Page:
Basic Five-Paragraph Essay By Kristen Weddle Edited by UWC staff (© DBU University Writing Center) A five-paragraph essay should have the following basic format: I. Introduction A. Background info B. Thesis sentence (including 3 specific points) II. Topic sentence for 1st body paragraph
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By Kristen Weddle
Edited by UWC staff
(© DBU University Writing Center)
A. Background info
B. Thesis sentence (including 3 specific points)
II. Topic sentence for 1st body paragraph
A. Point one
B. Point two (at least 2 points, but more points are fine)
III. Topic sentence for 2nd body paragraph
A. Point one
B. Point two
IV. Topic sentence for 3rd body paragraph
A. Point one
B. Point two
Sound confusing? Don’t worry! I’ll explain.
An introduction gives background information on your subject. It
introduces the reader to your topic.
So, what should you include? Well, try to pick things that you would
want to know about your topic if someone were telling you about it.
Some other good information to include:
It should have 3 (for a five-paragraph paper) points specifically laid out in the order you want to discuss them:
Dogs are great pets because they help owners get exercise and are loyal and friendly.
If using this as a thesis, the paper should follow the format it lays out. The first body paragraph should be about dogs helping owners get exercise, paragraph 2 about dogs being loyal, and paragraph 3 about dogs being friendly.
You should be able to transition smoothly between paragraphs, so order your points in a manner that flows well logically.
Each paragraph should begin with a topic sentence that relates directly back to your thesis.
A topic sentence is sort of like a thesis, but on a smaller level. It is
your paragraph boiled down into 1 sentence. It summarizes one thesis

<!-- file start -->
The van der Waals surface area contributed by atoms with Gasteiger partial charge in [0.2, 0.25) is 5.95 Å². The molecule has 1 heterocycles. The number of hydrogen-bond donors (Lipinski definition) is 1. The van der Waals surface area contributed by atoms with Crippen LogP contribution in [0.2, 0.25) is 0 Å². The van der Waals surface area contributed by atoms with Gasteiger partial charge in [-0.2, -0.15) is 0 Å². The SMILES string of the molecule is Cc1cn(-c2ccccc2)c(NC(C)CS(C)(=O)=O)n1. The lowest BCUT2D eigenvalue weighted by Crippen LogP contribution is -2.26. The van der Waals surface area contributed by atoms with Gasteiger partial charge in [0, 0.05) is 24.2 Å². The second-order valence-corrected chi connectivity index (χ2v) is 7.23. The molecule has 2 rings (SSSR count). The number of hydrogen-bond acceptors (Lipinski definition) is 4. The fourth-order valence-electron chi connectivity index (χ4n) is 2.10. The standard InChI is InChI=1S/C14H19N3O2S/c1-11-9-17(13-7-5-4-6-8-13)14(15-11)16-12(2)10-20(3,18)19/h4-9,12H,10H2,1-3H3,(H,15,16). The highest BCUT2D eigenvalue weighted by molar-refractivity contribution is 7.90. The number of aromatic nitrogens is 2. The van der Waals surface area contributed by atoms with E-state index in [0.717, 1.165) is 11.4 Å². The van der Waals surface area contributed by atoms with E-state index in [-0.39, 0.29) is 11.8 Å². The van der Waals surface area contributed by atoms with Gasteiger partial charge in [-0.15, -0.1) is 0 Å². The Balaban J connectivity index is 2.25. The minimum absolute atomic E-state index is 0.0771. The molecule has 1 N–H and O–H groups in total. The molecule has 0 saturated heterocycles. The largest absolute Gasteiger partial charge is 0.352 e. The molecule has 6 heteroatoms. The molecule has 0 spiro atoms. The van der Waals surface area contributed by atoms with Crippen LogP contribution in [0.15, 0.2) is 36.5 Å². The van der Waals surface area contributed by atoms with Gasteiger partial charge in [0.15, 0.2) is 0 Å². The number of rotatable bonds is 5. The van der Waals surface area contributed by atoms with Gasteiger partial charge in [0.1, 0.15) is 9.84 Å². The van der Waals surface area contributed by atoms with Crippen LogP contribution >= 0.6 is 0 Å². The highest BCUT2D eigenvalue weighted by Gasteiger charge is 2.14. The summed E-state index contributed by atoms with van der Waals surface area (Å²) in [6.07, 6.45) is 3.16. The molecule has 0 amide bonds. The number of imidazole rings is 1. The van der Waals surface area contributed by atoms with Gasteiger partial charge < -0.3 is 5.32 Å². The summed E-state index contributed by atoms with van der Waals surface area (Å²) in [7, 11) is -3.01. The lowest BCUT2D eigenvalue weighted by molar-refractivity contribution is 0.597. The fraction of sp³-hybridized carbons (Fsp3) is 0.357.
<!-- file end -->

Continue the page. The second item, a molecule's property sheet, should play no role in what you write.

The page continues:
point and should correspond clearly to your thesis.
If we use the example thesis from the previous slide, a good topic
sentence for the first paragraph could be something like this:
Because dogs need to be taken for walks, they provide a fun, safe way for owners to get exercise.
Okay, so we have a thesis and our first topic sentence; what next?
The two (at least) points you use in each of your body paragraphs
should support the topic sentence of your paragraph, and thus your thesis
For example, if you wanted to give two supporting points about dogs
being loyal, you could talk about how dogs can protect their owners and
about how dogs will love owners no matter what. (Okay, so these are
lame points, but hey, I grew up with 2 dogs…)
When you pick your points, make sure they really support your topic
sentence and thesis: they should be relevant.
A conclusion should do just what it says: conclude. It can get a little
tricky, though. You should not introduce new information into your
conclusion. If you have not talked about it before your conclusion, then
don’t use it.
Also, don’t copy and paste parts from your paper. Wrap up your ideas,
but say them in a new way. Readers don’t want to read the same
sentences over. They want you to remind them of what you’ve been
saying and what your point is, but in new words. Don’t just wrap up with
“Dogs make great pets because…” Say something like “People ought to
consider getting dogs. Not only are dogs loving, caring, and loyal, but
they are good with people and provide a healthy pastime for their
Obviously, this would need to be a little longer to be a good
conclusion, but hopefully it will give you the idea of what your conclusion
should be like.
If you are still looking for a little more
information, our website www.dbu.edu/uwc
has our handouts on writing specific kinds of
papers and much more. Look under the Quick
Reference Flyers section.